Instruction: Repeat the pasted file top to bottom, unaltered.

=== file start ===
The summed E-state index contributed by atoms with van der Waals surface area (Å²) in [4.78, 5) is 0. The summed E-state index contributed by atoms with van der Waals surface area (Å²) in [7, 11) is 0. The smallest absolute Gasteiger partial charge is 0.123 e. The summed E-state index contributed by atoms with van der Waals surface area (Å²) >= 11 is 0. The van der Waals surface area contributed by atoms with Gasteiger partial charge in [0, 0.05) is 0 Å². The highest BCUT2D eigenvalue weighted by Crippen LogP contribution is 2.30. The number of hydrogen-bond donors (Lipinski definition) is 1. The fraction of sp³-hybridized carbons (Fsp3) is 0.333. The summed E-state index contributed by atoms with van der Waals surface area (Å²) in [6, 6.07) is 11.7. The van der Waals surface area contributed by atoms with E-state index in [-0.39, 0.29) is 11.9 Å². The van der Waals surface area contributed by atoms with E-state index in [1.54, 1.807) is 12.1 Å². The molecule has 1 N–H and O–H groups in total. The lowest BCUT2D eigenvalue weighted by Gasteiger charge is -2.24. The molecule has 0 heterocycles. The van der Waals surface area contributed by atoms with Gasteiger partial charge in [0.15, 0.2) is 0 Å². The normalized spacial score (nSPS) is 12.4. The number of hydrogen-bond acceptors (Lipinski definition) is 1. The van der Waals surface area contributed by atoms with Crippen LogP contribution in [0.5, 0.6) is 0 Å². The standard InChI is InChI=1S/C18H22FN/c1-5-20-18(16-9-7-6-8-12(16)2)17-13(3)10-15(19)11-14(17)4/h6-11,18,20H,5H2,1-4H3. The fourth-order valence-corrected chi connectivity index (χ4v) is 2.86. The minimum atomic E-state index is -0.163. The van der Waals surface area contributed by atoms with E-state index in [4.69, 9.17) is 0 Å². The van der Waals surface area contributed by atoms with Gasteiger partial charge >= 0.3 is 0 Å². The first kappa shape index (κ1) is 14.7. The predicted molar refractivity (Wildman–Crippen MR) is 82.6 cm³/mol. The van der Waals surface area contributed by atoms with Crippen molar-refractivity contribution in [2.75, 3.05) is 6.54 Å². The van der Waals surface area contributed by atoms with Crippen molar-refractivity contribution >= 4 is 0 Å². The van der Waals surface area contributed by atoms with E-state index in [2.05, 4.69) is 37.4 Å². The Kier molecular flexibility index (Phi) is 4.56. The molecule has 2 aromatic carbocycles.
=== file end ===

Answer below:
The summed E-state index contributed by atoms with van der Waals surface area (Å²) in [4.78, 5) is 0. The summed E-state index contributed by atoms with van der Waals surface area (Å²) in [7, 11) is 0. The smallest absolute Gasteiger partial charge is 0.123 e. The summed E-state index contributed by atoms with van der Waals surface area (Å²) >= 11 is 0. The van der Waals surface area contributed by atoms with Gasteiger partial charge in [0, 0.05) is 0 Å². The highest BCUT2D eigenvalue weighted by Crippen LogP contribution is 2.30. The number of hydrogen-bond donors (Lipinski definition) is 1. The fraction of sp³-hybridized carbons (Fsp3) is 0.333. The summed E-state index contributed by atoms with van der Waals surface area (Å²) in [6, 6.07) is 11.7. The van der Waals surface area contributed by atoms with E-state index in [-0.39, 0.29) is 11.9 Å². The van der Waals surface area contributed by atoms with E-state index in [1.54, 1.807) is 12.1 Å². The molecule has 1 N–H and O–H groups in total. The lowest BCUT2D eigenvalue weighted by Gasteiger charge is -2.24. The molecule has 0 heterocycles. The van der Waals surface area contributed by atoms with Gasteiger partial charge in [0.15, 0.2) is 0 Å². The normalized spacial score (nSPS) is 12.4. The number of hydrogen-bond acceptors (Lipinski definition) is 1. The van der Waals surface area contributed by atoms with Crippen LogP contribution in [0.5, 0.6) is 0 Å². The standard InChI is InChI=1S/C18H22FN/c1-5-20-18(16-9-7-6-8-12(16)2)17-13(3)10-15(19)11-14(17)4/h6-11,18,20H,5H2,1-4H3. The fourth-order valence-corrected chi connectivity index (χ4v) is 2.86. The minimum atomic E-state index is -0.163. The van der Waals surface area contributed by atoms with E-state index in [4.69, 9.17) is 0 Å². The van der Waals surface area contributed by atoms with Gasteiger partial charge >= 0.3 is 0 Å². The first kappa shape index (κ1) is 14.7. The predicted molar refractivity (Wildman–Crippen MR) is 82.6 cm³/mol. The van der Waals surface area contributed by atoms with Crippen molar-refractivity contribution in [2.75, 3.05) is 6.54 Å². The van der Waals surface area contributed by atoms with Crippen molar-refractivity contribution >= 4 is 0 Å². The van der Waals surface area contributed by atoms with E-state index in [2.05, 4.69) is 37.4 Å². The Kier molecular flexibility index (Phi) is 4.56. The molecule has 2 aromatic carbocycles.